A Visit to Egypt’s Isis Temple of Philae, is a journey back in time.
We travel by boat to Agilkia Island, in Lake Nasser to the Historic Temple of PhilaeStory and Photos by M. Maxine George
The Isis Temple of Philae is our destination today. Our group went by bus to a dock, where we boarded a launch which would take us out to a small island where we would find the Temple of Philae, a place that has a fascinating history.
Approaching the temple by water, we first saw four massive pylons appearing to rise up out of Lake Nasser. I remember this amazing first site from my last visit here too. As we came closer, we seemed to have gone back in time. The twentieth century does not appear to have touched this beautiful island. Leaving the boat, we found ourselves on a small, rocky island, with the remains of the stone buildings that made up the complex known as the Temple of Philae. Even though we only saw the remnants of what it once was, it was still beautiful. Off in the corner, looking out over the water, is the Sanctuary of Isis. This sanctuary is no longer dark and mysterious, for the missing roof allows the warm Egyptian sun to shine down upon it.
A long, colonnaded approach led us to the temple entrance, between the first two pylons. Pylons are impressive structures, thick, high walls that were honeycombed with hidden stairways, leading nearer to the ramparts of heaven. Carved into the face of these large surfaces, we saw scenes of gods and Pharaohs. The pictures and hieroglyphics tell the stories of their lives and myths. The first pylon was built by Nectanebo at the end of the Late Period. This pylon has a scene depicting the sacrifice of prisoners of war to the gods. We saw the large images of the god Horus, with the body of a man and the head of a falcon, and the goddess Hathor, with her horns holding the solar disc. On another pylon, the story is portrayed, of the goddess Isis, assisted by her sister, bringing her dead husband, Osiris, back to life after he was murdered.
Dedicated to the goddess Isis, this graceful temple, surrounded by water, seemed the most peaceful spot on earth. Here, one gets a sense of truly walking in the footsteps of the ancients. Cleopatra worshipped here. The Roman Emperor Hadrian visited these hallowed halls. The French army carved their names, high up on the eastern pylon, after their victory at the Pyramids. The name of Napoleon was scratched out, probably by some zealous Englishman, only to be etched again by some later-day Francophile.
Time seemed to have stood still here. The priests of Isis, maintained their ancient rites long after they disappeared elsewhere. The soldiers of Justinian routed them in 551 BC. Subsequently, the Copts appropriated the temple for Christianity.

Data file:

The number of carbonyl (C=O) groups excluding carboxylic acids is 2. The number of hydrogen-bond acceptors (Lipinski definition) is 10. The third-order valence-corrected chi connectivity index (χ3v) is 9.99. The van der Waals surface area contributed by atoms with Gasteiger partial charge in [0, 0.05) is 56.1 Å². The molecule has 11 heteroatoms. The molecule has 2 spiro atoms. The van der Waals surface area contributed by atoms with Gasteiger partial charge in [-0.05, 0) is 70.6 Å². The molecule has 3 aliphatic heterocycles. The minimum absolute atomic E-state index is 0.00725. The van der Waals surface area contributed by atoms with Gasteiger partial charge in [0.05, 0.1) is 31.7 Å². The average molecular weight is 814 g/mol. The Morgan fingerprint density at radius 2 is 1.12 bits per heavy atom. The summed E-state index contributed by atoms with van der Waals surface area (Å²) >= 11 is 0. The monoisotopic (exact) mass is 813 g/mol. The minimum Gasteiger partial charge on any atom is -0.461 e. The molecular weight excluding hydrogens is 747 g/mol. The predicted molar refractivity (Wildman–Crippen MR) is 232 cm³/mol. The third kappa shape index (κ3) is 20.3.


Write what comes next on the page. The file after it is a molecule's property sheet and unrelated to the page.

Tradition had it that every Egyptian should visit this sacred temple at least once in his lifetime. It was believed that the yearly flooding of the Nile originated here. We looked at a scene depicting the ancient’s romantic notion of the birth of the Nile. The Nile god was pouring water from two pitchers, while being watched over by a falcon and a vulture.
After the Old Dam was constructed in 1904, the small chapel, or Mammisi, stood partially submerged in the rising waters, fed by the Nile. Subsequently, with the building of the second dam, in the sixties, this jewel of the Ptolemaic was going to be lost forever, if not rescued and moved. The island was surrounded by a cofferdam and the water pumped out. The various pieces of the temple were dismantled and moved to the island of Agilkia, 150 metres north of the original island. Here it was rebuilt, nestling into the island as if it had been here over all the centuries. The island of Philae was reborn. The fact that it is still here for us to see is a miracle of both ancient and modern men.
As we wandered about the island, an old Nubian temple keeper, in his flowing caftan, came up and offered me a small bouquet of wild flowers, which I unthinkingly accepted. As soon as the flowers are in my hands, he wanted money. We have had difficulty getting small Egyptian bills, so I was at a loss for money to give him. Fortunately for me, my friend Bert bailed me out. The fellow then produced a couple of agates which he pressed on me. Shortly after, I thought that I would have my picture taken with him, seeing that we had already paid him. Wrong, I end up having to pay another 50 piastras for the privilege and it was a privilege.
The sun was hot, in a cloudless sky, as we returned by boat to our bus. Before boarding our bus, I ran across to a market and bargained for two colourful cotton outfits, that I saw hanging outside on poles. They looked like clothes that I could use at home. Concluding our deal, the merchant offered me another outfit at a comparable deal, however, I came back with a much lower offer. As I stepped onto the bus, I purchased the third outfit at the lower price. That was the fun of bargaining in Egypt. Both the vendor and I came away happy.
Article and Pictures by M. Maxine George
Last Updated January 7, 2021 by Matthew George – Webmaster